Premiere - 05/01/2001
"...[Kitano] returns to more familiar form with a vengeance..."
Sight and Sound - 04/01/2001
"...BROTHER boldly juxtaposes images of geographical displacement and transience with underlying themes of cultural permanence and immutability..."
Total Film - 04/01/2001
"...Tense, edgy and compulsively unpredictable....This is Kitano's GODFATHER..."
Hollywood Reporter - 10/03/2000
"...The supporting, mostly Japanese cast is effective, particularly Kato..."
New York Times - 07/20/2001
"...Mr. Kitano's scenes with Mr. Epps have an intriguing give-and-take..."
Chicago Sun-Times - 07/27/2001
"...What's fascinating about Kitano is the way he pounces. He specializes in moments of action almost too fast to see..."
In his first film shot in the US, Japanese director Takeshi Kitano stars as Aniki, a stoic "yakuza" (the Japanese version of the Mafia) who heads to Los Angeles after his clan loses a mob war. Unable to speak English, he still manages to take control of his little brother's small-time gang of drug dealers and quickly moves them up the criminal ladder by impassively blasting all their higher-ups and imparting an Eastern sense of honor to the new "family." Between the ritual suicides, tortures, self-mutilations, and blood-soaked gun battles, Aniki forms a special bond with black gang member Denny (Omar Epps), who teaches him some English slang in exchange for guidance. As with Kitano's previous films such as FIREWORKS, VIOLENT COP, and SONATINE, an overall sense of Zen stillness contrasts with sudden macho eruptions into violence. The film takes a uniquely Japanese look at the male psyche, which makes it nicely comparable to the works of Takeshi's American counterparts like Peckinpah, Tarantino, and Abel Ferrara. Offbeat and strangely subdued, BROTHER still delivers all the desired gangster goods and should make new Takeshi fans out of anyone who has seen SCARFACE or THE GODFATHER.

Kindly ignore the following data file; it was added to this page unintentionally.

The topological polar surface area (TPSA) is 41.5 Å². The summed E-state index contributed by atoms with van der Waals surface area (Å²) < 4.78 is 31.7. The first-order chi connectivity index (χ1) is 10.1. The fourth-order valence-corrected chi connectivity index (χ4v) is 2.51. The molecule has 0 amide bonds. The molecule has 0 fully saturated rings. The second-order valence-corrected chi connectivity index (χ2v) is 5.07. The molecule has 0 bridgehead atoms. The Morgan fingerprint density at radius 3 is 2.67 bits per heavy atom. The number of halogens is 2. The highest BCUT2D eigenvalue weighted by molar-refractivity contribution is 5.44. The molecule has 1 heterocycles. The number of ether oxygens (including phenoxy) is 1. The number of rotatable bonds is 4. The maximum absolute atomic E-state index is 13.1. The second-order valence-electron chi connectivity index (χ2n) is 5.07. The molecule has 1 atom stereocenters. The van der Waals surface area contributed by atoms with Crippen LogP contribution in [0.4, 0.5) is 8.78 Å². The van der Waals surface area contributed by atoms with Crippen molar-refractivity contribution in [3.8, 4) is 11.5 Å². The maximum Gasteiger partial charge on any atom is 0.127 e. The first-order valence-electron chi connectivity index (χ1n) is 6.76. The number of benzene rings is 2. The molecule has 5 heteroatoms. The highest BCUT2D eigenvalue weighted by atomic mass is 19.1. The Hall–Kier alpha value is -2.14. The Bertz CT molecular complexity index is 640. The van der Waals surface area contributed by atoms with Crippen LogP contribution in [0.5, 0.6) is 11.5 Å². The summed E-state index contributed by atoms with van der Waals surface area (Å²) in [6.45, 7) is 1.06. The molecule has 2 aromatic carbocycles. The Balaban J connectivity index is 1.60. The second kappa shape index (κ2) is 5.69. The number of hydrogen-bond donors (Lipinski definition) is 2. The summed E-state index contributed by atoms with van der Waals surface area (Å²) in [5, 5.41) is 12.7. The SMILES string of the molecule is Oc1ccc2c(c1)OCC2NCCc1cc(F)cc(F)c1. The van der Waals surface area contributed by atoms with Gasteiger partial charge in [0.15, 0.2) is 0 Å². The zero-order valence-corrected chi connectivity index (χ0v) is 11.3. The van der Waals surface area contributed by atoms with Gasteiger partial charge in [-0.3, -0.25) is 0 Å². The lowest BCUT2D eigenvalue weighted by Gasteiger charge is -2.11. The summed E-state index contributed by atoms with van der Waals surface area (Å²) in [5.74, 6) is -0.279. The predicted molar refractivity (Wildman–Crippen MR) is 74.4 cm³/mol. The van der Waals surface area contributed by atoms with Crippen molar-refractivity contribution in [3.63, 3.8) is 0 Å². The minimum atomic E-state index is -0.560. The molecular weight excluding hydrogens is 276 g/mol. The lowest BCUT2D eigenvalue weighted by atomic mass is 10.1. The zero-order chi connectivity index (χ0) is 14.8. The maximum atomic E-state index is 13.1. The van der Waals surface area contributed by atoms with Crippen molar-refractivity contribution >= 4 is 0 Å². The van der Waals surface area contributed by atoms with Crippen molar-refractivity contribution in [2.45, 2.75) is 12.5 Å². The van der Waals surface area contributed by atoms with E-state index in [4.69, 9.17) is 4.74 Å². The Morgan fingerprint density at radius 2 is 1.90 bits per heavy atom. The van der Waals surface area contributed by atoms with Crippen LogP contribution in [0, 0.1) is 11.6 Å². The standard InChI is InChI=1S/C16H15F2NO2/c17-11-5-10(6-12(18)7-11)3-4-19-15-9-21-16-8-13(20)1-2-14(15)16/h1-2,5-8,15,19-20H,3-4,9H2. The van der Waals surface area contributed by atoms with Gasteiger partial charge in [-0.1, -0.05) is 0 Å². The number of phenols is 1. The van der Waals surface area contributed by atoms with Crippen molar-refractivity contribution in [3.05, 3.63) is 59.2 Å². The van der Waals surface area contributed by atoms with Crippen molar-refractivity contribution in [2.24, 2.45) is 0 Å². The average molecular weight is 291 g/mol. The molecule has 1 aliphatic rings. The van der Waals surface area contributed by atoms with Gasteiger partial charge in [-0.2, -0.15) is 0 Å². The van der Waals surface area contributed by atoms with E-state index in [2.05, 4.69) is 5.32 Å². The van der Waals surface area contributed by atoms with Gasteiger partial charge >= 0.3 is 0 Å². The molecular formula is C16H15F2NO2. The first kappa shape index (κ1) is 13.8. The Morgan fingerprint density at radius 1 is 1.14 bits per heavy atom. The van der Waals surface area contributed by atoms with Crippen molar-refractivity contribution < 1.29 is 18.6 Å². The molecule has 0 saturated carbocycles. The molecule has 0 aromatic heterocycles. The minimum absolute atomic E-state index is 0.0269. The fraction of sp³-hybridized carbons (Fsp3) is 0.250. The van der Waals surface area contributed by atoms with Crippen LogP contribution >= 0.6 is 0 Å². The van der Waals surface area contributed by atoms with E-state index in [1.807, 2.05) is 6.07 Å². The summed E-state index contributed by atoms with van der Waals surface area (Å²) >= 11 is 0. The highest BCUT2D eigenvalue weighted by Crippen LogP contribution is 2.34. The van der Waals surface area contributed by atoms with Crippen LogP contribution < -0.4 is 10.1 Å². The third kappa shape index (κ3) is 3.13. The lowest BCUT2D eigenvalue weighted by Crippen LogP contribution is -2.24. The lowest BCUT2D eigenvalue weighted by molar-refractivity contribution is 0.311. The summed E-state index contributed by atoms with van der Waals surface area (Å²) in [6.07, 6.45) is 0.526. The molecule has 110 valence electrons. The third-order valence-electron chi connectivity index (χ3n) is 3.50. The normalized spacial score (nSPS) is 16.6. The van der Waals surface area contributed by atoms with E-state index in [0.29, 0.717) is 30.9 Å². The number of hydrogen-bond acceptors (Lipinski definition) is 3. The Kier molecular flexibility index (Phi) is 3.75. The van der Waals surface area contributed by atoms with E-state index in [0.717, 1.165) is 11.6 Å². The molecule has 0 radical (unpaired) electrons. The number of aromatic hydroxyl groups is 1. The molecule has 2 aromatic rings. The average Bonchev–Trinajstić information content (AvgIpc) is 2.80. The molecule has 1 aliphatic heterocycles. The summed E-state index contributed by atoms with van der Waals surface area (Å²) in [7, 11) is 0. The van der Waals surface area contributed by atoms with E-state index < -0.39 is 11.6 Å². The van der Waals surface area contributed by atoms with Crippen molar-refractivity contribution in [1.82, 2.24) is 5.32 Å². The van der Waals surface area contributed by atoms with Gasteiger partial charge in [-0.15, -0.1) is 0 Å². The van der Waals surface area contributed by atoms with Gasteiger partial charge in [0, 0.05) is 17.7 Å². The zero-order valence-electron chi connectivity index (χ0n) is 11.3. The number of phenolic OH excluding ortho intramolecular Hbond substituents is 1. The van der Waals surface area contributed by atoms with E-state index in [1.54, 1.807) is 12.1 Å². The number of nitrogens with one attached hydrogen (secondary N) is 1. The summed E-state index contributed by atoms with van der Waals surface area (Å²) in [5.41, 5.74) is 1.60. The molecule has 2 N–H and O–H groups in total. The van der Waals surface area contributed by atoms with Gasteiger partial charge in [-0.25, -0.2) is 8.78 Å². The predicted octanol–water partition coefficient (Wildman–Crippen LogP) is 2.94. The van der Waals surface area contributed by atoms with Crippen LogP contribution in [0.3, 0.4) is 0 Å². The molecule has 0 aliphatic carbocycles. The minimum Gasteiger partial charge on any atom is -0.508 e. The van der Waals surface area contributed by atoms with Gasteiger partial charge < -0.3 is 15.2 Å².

Drug Dealers |
Los Angeles, California |
Theatrical Release |
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